Oxford MailRefusing to be held back by disability Gavin Hageman tells us why two minds are better than one.... (From Oxford Mail)

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Refusing to be held back by disability Gavin Hageman tells us why two minds are better than one....

Oxford Mail: Gavin Hageman Gavin Hageman

What does it mean for me to own a guide dog ? How does it benefit me and what are the challenges?

Peter my guide dog, was provided for me by Guide Dogs for the Blind and he’s a flat coat retriever/Labrador cross. He was two years old when he was given to me and I’m informed that he will cost about £50,000 to breed, train and support over his working life of about eight years.

Despite this, the charity only charges 50p to allow everyone access to a guide dog.

However, it welcomes contributions to help with these costs where people can afford to.

I was two years into my rehabilitation from my major stroke and he was 18 months into his guide dog training from beginning his training as a puppy.

Stroke is a kind of acquired brain injury – equivalent to having a very hard bump on the head or anything else that injures the brain.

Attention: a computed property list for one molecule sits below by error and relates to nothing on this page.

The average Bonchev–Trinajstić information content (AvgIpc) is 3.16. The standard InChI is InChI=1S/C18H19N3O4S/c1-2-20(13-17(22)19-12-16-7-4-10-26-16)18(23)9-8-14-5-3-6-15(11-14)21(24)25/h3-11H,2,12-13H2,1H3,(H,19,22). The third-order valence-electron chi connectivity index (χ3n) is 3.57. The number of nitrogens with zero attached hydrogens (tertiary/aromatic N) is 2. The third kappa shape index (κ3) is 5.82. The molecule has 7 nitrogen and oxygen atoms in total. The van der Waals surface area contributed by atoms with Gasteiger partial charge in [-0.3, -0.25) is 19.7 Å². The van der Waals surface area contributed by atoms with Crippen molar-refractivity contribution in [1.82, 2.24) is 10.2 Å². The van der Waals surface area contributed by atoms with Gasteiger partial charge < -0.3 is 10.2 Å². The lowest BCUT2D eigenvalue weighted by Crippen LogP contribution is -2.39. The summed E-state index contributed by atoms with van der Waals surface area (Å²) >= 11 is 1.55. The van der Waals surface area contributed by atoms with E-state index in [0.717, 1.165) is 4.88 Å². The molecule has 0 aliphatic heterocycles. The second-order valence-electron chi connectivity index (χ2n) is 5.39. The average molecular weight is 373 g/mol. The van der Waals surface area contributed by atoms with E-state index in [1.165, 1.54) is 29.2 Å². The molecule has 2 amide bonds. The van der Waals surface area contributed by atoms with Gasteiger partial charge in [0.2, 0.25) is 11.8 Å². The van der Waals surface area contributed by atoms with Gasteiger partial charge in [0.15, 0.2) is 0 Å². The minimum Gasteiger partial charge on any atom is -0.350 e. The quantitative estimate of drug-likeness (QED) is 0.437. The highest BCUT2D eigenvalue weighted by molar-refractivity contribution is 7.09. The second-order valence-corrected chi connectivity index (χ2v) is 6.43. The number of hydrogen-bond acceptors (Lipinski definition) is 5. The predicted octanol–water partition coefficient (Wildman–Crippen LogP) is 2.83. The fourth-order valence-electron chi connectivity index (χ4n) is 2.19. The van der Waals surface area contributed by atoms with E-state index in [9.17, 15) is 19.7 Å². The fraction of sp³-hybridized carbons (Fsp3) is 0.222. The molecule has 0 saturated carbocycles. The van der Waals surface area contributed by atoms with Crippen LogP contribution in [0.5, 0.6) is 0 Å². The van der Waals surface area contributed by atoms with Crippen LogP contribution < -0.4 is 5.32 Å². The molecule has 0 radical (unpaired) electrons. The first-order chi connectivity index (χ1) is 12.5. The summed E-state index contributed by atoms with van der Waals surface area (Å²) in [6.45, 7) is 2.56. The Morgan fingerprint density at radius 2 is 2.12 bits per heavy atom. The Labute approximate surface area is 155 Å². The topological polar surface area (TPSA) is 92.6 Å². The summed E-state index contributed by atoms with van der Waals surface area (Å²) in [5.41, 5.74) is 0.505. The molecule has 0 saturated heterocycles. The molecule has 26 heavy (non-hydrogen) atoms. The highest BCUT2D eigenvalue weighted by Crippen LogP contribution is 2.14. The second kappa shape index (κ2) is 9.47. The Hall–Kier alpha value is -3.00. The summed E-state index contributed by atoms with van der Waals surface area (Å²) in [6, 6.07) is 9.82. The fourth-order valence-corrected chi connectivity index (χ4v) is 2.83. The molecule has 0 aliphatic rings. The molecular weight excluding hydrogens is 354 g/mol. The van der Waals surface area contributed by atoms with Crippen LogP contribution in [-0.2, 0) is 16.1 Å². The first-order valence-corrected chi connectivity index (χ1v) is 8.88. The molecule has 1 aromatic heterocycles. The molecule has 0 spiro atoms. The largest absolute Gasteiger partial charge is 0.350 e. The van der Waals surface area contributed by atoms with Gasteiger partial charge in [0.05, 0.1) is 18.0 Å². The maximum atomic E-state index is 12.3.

My left limbs were left semi-paralysed. My short-term memory and cognitive functions were badly affected as well as my vision and changes to my personality. Many people don’t realise that the eyes play a small part in vision compared to the brain. I had been working with the OCC Visual Impairment team on using a long cane to avoid obstacles.

At the time, trying to be a father to my two children and live my everyday life, as well as try to rehabilitate myself as much as possible was very difficult.

The trainer from Guide Dogs began to work with Peter and me so that we could form a working relationship.

It was very difficult to remember all the commands; at the time, walking was difficult and I could only use one arm so had one hand to hold the harness with, which made it particularly difficult to do the training.

Because the working harness that Peter wears is quite rigid, holding it really helps my balance and stability and this helped to teach me to walk without a stick.

Peter was young, impetuous, and sometimes a little cheeky, but people would say that’s just like me.

Despite the difficulties, we quickly formed a special bond and a good working relationship which allowed me to make trips to the local shops and places near my home with Peter by my side.

With our two brains working together we manage to get around quite well and, three years on, he is my absolute soulmate and I honestly don’t know what I’d do without him.

My two young children love him too and he’s not at all interested in eating my chickens or cats.

I cannot possibly thank Guide Dogs strongly enough for all they have done for me and my partnership with Peter.

For details see guidedogs.org.uk

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